Wednesday, 25 September 2013

A brief and unscientific review of Longstreet

Last night mate Ian brought Longstreet around for the first time.

Jay (left) led the Confederate forces, and I the Union. Ian (right) briefly explained the rules to us.

We deployed in two lines facing each other, with half a dozen units a side.  I carefully positioned both of my batteries so that they would have no targets, and Jay did likewise- in fact Jay's guns were masked by his other troops, and remained unable to fire all game!  This was due to our ignorance of the terrain and artillery rules, we'd have a much better idea, another time.

The card play proved easy to grasp, rather easier than Maurice, I thought.   Cards modify shooting, movement, casualties and so forth.  There are also special events played at the start of a turn, and cards that can cause chaos to the other player's movement plans during a turn.

Jay rather sportingly advanced and let me take a pot at him first.  Later he charged: this proved premature, as my boys gave his a bit of a kicking and shot him again, to boot, after he recoiled.  I have formed the impression that one shouldn't charge until either the enemy have been weakened by a firefight, or one has drawn the right hand of cards.  

I found some of the cards quite humourous, and there were several attempts at Southern drawls, and much general hilarity, especially as the second bottle of wine of the evening was drained.

As I shot him up, Jay played cards left, right and centre to remove casualties.  Despite this, his losses mounted until I was informed that I was close to victory.  At this point I drew a fabulous hand, and was able to shoot with two additional cards that modified his casualties upwards, and then play 2 more cards to charge through the smoke to hit a unit of Jay's square in the flank, deciding the game.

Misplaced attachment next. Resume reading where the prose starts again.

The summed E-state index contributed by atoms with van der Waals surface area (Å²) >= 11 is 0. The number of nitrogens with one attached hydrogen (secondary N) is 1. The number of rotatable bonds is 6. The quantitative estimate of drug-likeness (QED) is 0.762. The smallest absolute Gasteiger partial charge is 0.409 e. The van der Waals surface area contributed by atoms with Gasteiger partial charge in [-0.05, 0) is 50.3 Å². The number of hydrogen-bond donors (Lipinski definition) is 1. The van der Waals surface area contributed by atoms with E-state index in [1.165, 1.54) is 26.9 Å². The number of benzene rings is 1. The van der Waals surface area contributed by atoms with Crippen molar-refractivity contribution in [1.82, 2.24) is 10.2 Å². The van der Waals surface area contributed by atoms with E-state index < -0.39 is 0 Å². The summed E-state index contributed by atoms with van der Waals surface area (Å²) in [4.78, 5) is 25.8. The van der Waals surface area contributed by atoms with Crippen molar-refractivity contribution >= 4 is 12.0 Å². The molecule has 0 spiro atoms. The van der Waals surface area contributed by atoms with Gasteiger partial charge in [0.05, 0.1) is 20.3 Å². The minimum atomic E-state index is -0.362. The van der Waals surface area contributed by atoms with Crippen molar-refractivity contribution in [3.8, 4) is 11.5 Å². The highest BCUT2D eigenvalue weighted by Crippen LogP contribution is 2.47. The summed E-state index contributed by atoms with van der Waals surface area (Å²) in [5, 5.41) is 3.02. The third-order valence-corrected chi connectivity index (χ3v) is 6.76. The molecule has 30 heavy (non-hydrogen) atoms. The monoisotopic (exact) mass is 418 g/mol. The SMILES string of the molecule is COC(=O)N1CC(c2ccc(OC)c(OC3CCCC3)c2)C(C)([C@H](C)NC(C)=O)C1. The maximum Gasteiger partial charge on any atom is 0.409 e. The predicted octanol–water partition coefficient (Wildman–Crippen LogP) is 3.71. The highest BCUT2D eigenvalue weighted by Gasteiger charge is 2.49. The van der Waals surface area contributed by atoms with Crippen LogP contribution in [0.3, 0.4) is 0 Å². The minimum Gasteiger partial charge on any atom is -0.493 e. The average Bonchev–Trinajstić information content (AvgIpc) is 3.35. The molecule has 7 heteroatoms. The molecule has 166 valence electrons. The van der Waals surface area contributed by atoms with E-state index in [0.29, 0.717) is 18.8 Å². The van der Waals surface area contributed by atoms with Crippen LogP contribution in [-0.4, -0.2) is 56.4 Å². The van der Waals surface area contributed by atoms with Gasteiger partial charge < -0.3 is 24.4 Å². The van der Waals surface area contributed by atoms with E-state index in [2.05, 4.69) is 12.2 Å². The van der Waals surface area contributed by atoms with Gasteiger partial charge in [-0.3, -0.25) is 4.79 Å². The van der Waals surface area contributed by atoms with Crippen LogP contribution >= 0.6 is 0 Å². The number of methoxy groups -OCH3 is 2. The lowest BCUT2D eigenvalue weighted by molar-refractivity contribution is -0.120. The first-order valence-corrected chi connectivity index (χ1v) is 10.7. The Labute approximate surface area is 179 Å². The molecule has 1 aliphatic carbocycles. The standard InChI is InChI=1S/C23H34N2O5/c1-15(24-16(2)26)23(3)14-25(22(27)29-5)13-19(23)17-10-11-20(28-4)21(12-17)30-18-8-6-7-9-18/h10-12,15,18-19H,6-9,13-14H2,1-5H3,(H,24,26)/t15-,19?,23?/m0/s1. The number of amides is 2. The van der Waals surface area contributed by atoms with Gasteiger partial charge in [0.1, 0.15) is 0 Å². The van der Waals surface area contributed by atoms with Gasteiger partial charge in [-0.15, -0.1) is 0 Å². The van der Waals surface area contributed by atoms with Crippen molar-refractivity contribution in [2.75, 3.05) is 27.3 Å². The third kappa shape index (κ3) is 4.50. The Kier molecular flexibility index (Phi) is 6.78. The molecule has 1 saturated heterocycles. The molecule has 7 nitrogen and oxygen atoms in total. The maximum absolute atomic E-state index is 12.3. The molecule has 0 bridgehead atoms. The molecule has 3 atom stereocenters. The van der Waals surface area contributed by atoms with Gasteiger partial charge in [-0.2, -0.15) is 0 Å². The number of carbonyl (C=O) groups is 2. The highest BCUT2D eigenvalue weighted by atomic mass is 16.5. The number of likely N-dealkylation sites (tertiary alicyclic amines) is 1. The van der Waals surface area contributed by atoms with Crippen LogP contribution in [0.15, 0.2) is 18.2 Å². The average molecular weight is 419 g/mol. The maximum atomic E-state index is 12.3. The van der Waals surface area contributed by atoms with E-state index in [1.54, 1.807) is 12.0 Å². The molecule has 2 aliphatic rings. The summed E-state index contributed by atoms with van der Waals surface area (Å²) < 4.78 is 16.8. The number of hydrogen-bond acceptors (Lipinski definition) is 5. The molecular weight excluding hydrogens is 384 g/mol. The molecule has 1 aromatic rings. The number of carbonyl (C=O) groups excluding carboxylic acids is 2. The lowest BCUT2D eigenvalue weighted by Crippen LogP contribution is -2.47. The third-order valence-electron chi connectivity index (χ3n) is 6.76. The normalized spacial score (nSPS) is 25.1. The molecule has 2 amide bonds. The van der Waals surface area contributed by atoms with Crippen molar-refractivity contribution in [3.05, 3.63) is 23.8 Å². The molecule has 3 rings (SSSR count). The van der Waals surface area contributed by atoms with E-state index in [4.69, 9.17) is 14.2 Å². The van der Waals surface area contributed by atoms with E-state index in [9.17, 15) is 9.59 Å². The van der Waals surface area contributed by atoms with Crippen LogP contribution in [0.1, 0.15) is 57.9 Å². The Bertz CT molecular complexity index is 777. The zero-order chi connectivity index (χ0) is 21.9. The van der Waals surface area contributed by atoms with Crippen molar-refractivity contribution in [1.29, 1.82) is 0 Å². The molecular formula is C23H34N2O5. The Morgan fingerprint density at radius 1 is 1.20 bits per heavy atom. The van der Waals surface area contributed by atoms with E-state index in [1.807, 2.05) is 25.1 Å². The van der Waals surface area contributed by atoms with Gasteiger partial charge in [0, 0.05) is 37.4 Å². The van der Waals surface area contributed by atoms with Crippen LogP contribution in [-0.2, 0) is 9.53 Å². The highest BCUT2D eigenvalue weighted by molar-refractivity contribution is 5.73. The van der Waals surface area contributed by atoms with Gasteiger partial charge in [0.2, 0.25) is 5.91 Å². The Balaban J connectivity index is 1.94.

The rules seem very easy to grasp, and by the end of the evening we knew pretty much what we were up to. The cards give the game a very narrative quality, and added a lot of character.  I'll certainly play Longstreet again!


  1. Really enjoyable game. The cards really add another dimension to the game play and add a bit of surprise and humour. Simon you must have realised that the reason my cannon didn't let rip was because of my abolitionist stance (cough cough).

    Although I lost the battle apparently making heroic charges can add to your 'legend' as a commander in the campaign game rule. It will be interesting to see how that works.. I felt like an 1860's General Haig.

  2. Nice report. We are enjoying Longstreet also. Your review is very similar to what is happening in our club. Much laughter and and an enjoyable game. A controlled fallback as a defensive maneuver has proven to be quite effective by keeping the attackers out of charge range but still in rifle range. Will be interested to see your review of the campaign system, We are just starting it and it seems like a lot of fun. For reference, see the posts about Longstreet on either my blog or Baron Von J. Both of these are non-commercial sites. or

  3. It sounds from your report that you used two cards to modify fire in the same phase. We did this mistakenly at first. You can only use one card to modify any given action.
    We really like Longstreet. I game in the same group Essjam does.

  4. Thanks Bill, I don't think Ian was aware of that rule. I'll make sure we limit modifiers to one, next time.

    Essjam, controlled fallback sounds good. I'll have a look at your blogs later!

    Cheers Simon

  5. Nice report. We use Mr. Lincoln's War - quick and catches the flavor - regimental level though. My blog: The Amateur Military Historian